I need help with my teenager!
What help can I get towards childcare costs?
Where is my nearest GP?
I have a child with a disability, whatâ€™s available?
What activities can I do with my child in the holidays
What are tax credits?
Where is my nearest childrenâ€™s Centre?
HOw will I find a nursery in my area?
If you want the answers to these questions and more call the
Blackpool Family Information Service
0800 092 2332
Parents - Do you know what the EYFS is? The Early Years Foundation Stage (EYFS) is a framework, which sets the standards for development, learning, and care of all children from birth to ﬁve. The EYFS is about ensuring quality and consistency across all settings where care is provided for young children. All childcare providers will have to follow the EYFS from September 2008.
Why are the years from birth to ﬁve so special? The years from birth to ﬁve see the time of greatest growth and learning for all children. Good early years provision leads to better outcomes in a young person’s future education and life chances.
What does the EYFS mean for my child and me? The EYFS will form the basis of your child’s experiences when they attend childcare provision. Children do best when parents and early years practitioners work together. It is important to remember that you know more about your own child than anyone else. Practitioners should be asking you about your child and sharing information with you about your child’s progress. Understanding what your child is doing when they are with others will help you to notice how well they are developing and learning. The part you play in their learning and the choices you make will make a difference to their future. From September 2008, the childcare providers have to share information about their service including: • The type of experiences children have access to both indoors and outside • Daily routines of the provision • Food and drinks provided • Polices and procedures of the setting, and make available on your request the complaints procedure and tell you how you can contact to the regulator, OfSTED, if you are unhappy with the care you child receives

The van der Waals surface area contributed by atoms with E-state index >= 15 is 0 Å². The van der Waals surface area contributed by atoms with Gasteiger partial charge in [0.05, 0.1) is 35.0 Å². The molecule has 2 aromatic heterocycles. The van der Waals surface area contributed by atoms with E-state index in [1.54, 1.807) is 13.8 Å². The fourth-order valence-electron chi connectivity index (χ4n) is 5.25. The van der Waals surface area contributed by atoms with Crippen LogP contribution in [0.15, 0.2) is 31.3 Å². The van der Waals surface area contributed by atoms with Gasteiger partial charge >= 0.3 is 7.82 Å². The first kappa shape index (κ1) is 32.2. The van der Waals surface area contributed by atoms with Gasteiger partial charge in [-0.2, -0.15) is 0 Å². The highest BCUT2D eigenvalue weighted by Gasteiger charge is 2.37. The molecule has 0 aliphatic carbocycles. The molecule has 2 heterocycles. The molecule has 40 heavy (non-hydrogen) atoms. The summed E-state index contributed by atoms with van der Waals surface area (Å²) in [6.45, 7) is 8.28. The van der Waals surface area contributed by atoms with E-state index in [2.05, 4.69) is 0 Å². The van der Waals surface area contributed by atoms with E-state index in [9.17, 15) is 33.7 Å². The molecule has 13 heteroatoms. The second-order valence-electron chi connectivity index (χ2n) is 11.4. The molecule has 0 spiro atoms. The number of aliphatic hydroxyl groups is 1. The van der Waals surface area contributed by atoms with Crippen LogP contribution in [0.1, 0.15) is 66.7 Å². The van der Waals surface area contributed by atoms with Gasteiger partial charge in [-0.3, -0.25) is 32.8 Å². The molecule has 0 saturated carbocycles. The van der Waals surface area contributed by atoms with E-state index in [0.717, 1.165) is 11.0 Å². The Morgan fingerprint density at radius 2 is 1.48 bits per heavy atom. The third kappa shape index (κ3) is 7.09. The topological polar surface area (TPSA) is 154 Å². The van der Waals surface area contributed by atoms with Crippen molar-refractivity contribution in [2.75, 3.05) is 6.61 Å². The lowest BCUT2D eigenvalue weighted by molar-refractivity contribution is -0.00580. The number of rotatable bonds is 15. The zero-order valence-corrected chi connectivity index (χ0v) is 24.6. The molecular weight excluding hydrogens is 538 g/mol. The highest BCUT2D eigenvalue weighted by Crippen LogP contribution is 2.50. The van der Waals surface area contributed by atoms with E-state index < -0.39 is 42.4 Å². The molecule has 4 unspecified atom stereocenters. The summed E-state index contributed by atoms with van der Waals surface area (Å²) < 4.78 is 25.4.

3 & 4 Year old Free Entitlement grant
Help with Childcare Costs Child Tax Credits: This is a payment for people with children,
whether they are in or out of work. You will get money from Child Tax Credit for each child. You do not need to have a very low income to get some help from Child Tax Credits, so most people with children get the credit.
Working Tax Credits: You can get Working Tax Credit if you or
your partner are working enough hours a week and your income is low enough. You don’t need to have children to qualify. It doesn’t matter whether you are working for someone else or self-employed. Couples must make a joint tax credits claim. If you are part of a couple, you cannot decide to claim as a single person.
Childcare Element of Working Tax Credits: You may
qualify for help towards the costs of childcare. Lone parents must work 16 hours a week or more. Couples can claim if both work 16 hours a week or more, or if one works 16 hours a week or more and the other is treated as incapacitated. You can get help with up to 80% of your childcare costs subject to maximum limits on the weekly costs you can claim for.
Childcare Vouchers: These enable you to pay for childcare out
of your pre-tax income. Both parents are allowed to get a maximum of £243 per month worth of vouchers. Extra help for students with children: If you are a full-time higher education student with dependent children, you may be able to get extra ﬁnancial help. Depending on your circumstances, you may be able to get: The Childcare Grant (to help with childcare costs); The Parents’ Learning Allowance (to help towards course costs - like books, materials and travel); or help through the Access to Learning Fund (if you are in ﬁnancial difﬁculty).